Last week, Intel Corp. ended the grand opening of its own Ohio factory to protest Congress’ slow passage of a bill that would offer $52 billion in incentives to chipmakers, the company said. company to Bloomberg News, CNBC and the Wall Street Journal, and the Washington Post. And just about anyone who would listen.
The Creating Useful Incentives to Produce Semiconductors for America Act – the CHIPS Act – was passed as part of a national defense bill 18 months ago, but hasn’t did not include funding. Separate bills — the Senate’s USICA and the House Competition Act — would allocate funds to measures outlined in CHIPS. But these two bills don’t match, so lawmakers are trying to find a compromise that would keep the money flowing.
“I’m just baffled, frustrated, anxious to see this cross the line,” Intel CEO Pat Gelsinger told CNBC last week, explaining his decision to cancel the Ohio ceremony. “With no certainty to cross the line, it just didn’t seem prudent to move forward so aggressively and send a clear message to Congress: We. Need. This. Done. “
Gelsinger returned to lead Intel in February 2021 and spent a lot of time lobbying for financial relief. (1) America’s biggest chip company dropped tech development in its absence, behind Taiwan Semiconductor Manufacturing Co. and Samsung Electronics Co., and now it wants American taxpayers to help foot the bill to catch up. Fortunately for the semiconductor industry, there is bipartisan support for writing big checks if it can make US chipmaking great again — and keep the US ahead of China.
Intel is not alone in basing its investment plans on promised government largesse. TSMC is currently building a factory in Arizona based on US incentives. The Hsinchu, Taiwan-based company — the world’s largest custom chipmaker — has remained mum on using all the land it has to manufacture up to four additional factories. Last year, Samsung announced it would spend up to $17 billion on a new facility in Texas.
Yet one of the most significant developments to date is the news that Taiwan’s GlobalWafers Co. will build a $5 billion factory in Texas for the silicon wafers on which semiconductors are made, the first news installation of this type on American soil for more than 20 years.
But GlobalWafers also said its plans only work when those welfare checks arrive. “If the flea law doesn’t pass, we have to look to South Korea,” Chairman Mark England told The Wall Street Journal last week.
South Korea, home to Samsung and memory chip reader SK Hynix Inc., is much cheaper than the United States, England noted. In fact, almost every other nation in the world is more economically viable than the United States. TSMC has already found that its expansion into Arizona will be more expensive than originally expected. That’s why they all need government funding to make the numbers add up.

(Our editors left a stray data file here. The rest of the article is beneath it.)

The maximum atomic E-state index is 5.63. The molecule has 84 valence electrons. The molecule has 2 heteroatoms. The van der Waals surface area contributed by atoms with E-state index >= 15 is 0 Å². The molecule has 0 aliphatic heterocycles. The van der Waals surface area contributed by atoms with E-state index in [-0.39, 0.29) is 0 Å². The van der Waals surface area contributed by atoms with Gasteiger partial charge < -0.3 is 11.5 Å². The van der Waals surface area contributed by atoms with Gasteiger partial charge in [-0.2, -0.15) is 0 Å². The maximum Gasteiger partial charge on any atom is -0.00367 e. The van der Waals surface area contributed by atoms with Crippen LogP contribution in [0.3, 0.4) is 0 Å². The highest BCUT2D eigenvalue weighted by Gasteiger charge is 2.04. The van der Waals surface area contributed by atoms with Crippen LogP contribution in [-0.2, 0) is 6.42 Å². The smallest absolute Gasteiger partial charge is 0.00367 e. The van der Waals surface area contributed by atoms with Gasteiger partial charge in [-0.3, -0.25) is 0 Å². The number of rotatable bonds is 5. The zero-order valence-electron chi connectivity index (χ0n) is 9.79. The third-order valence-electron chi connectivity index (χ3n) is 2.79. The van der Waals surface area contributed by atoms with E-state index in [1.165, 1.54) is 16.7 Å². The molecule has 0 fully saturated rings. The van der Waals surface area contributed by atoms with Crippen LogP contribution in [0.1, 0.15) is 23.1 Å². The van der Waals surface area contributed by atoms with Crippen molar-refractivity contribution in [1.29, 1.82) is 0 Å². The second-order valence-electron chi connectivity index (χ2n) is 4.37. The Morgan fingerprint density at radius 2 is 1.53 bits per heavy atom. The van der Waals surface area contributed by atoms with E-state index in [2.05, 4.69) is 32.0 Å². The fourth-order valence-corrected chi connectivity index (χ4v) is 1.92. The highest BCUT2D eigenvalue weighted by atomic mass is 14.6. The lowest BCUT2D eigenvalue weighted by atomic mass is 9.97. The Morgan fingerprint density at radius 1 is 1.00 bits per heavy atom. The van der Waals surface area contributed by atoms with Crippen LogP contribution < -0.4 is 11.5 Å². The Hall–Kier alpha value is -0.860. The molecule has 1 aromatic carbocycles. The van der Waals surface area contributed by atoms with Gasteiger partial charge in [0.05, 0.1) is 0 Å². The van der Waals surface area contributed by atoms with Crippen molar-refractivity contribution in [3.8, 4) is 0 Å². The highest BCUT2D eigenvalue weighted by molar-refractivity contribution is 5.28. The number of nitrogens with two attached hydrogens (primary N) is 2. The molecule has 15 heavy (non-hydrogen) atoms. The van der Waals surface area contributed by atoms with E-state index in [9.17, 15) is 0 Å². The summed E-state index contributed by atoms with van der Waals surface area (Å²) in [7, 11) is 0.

But right now, the numbers that matter most are votes in Congress, with lawmakers holding America’s semiconductor renaissance hostage. Of course, the budget is not the only sticking point. The House and Senate versions of the bill that would fund CHIPS have many points of difference that go beyond support for the semiconductor industry – ranging from immigration to federal research funding. and development. Republican Senate Leader Mitch McConnell doesn’t like the Democrats’ budget plans, which include drug price cuts and tax hikes on corporations and the wealthy, so he’s using the USICA bill as leverage .
“There will be no bipartisan USICA as long as Democrats pursue a partisan reconciliation bill,” the 80-year-old from Alabama tweeted. With Republicans and Democrats tied for 50 seats each in the Senate, 60 votes are needed to override any filibusters.
And with Congress going into recess in August and facing an election three months later, some lawmakers, especially Republicans, have an incentive to slow down time. That means the whole process could start all over again if Republicans flip the House in November.
What makes this game of chicken particularly dumb is that both sides of the political aisle, as well as local and foreign chipmakers, are all in agreement to push for expensive funding that has no economic sense but that everyone wants. Yet they still can’t make up their minds and do it.
If you want to understand why America is about to fall even further behind in the race to manufacture chips, just look at the long and winding road to funding the CHIPS Act. Everyone in the United States wants the nation to be a semiconductor powerhouse. But no one really wants to pay for it.
More from Bloomberg Opinion:
• Dear rivals, TSMC can and will spend you all: Tim Culpan
• Makers find there’s no place like home: Brooke Sutherland
• Samsung’s excellent chips aren’t all made in Texas: Tim Culpan
(1) Gelsinger worked at Intel for more than 20 years, before leaving in 2009 to become president of EMC.
This column does not necessarily reflect the opinion of the Editorial Board or of Bloomberg LP and its owners.
Tim Culpan is a Bloomberg Opinion columnist covering technology in Asia. Previously, he was a technology reporter for Bloomberg News.
More stories like this are available at bloomberg.com/opinion